18 March 2016, Lagos – — Minister of State for Petroleum Resources, Dr. Ibe Kachikwu, yesterday, allayed fears that the volatility in the price of crude oil in the international market would plunge oil and gas companies and financial institutions in the country into bankruptcy.
According to him, Nigerian companies are resilient and will survive the plunge. Speaking at the closing ceremony of the Sixth African Petroleum Congress and Exhibition, CAPE VI, in Abuja, Kachikwu, however, stated that only companies willing to embrace new technologies and adopt innovation would survive the difficult operating environment.
Kachikwu further noted that as parts of strategies to survive, the Federal Government was driving oil companies operating in the country back to full time work, while also looking at alternative funding sources for some of its oil projects and partnerships.
He said: “I think anybody who wants to survive in this climate today would need to put on the hat of thinking. It is not business as usual, but people are going to survive.
“The nice thing about adversity is that you get to make huge successes also. Companies that are ready to embrace new technologies and strategies and new ways of doing things are going to survive.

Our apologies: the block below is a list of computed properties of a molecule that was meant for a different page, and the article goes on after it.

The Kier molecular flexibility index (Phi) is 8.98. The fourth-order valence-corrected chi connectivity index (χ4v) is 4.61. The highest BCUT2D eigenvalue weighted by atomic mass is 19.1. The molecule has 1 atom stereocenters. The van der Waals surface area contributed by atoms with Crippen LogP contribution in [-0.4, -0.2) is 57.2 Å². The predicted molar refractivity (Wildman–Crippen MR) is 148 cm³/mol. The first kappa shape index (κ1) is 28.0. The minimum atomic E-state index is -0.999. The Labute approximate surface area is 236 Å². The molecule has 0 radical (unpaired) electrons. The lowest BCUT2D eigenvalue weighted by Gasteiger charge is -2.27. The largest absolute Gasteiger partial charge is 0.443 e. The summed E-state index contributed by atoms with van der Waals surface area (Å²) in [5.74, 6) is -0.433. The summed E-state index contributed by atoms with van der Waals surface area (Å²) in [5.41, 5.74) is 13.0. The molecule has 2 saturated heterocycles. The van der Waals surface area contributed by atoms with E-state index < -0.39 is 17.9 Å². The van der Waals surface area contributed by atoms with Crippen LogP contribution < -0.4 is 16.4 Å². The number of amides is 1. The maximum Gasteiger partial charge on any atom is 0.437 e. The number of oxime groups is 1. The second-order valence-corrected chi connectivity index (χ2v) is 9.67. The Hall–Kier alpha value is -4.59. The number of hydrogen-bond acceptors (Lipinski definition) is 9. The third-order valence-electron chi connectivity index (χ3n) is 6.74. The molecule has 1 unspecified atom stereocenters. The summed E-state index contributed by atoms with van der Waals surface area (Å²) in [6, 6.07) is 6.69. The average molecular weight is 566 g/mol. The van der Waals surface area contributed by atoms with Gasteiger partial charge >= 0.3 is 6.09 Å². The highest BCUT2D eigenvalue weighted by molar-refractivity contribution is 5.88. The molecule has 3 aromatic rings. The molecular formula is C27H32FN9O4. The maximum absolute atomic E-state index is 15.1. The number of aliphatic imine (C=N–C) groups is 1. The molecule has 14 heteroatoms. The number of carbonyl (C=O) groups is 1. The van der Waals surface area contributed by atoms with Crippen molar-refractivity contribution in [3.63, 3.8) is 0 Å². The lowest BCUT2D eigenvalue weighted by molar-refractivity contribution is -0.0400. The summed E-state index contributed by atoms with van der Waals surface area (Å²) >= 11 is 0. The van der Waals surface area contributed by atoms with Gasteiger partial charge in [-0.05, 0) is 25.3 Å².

“It is not going to be for too long. Nigeria, for example, has put its strategies around getting the oil companies back to full time work, and we are still looking at alternative funding sources, we are still looking at diverging more into our gas products to complement our oil production. New ideas of how to survive and how to multiply the sort of income that is available to you is key to survive. I think Nigerian companies are very resilient, they will survive.”
Also speaking on the unending fuel crisis in Nigeria, Kachikwu said the Federal Government was considering deploying information technology in the Premium Motor Spirit, PMS, supply chain to end the perennial fuel queues witnessed across the country. He said the Federal Government planned to computerize the supply process from export of the product down to the sale of the product to motorists.
According to him, computerisation is one of the key initiatives that are being considered in tackling the fuel shortages, especially as it would enable the tracking of products discharged from oil vessels and tankers to depots; then what was loaded from the depots by trucks. He added that it would also help track what the trucks deliver to petrol stations and what was purchased by motorists.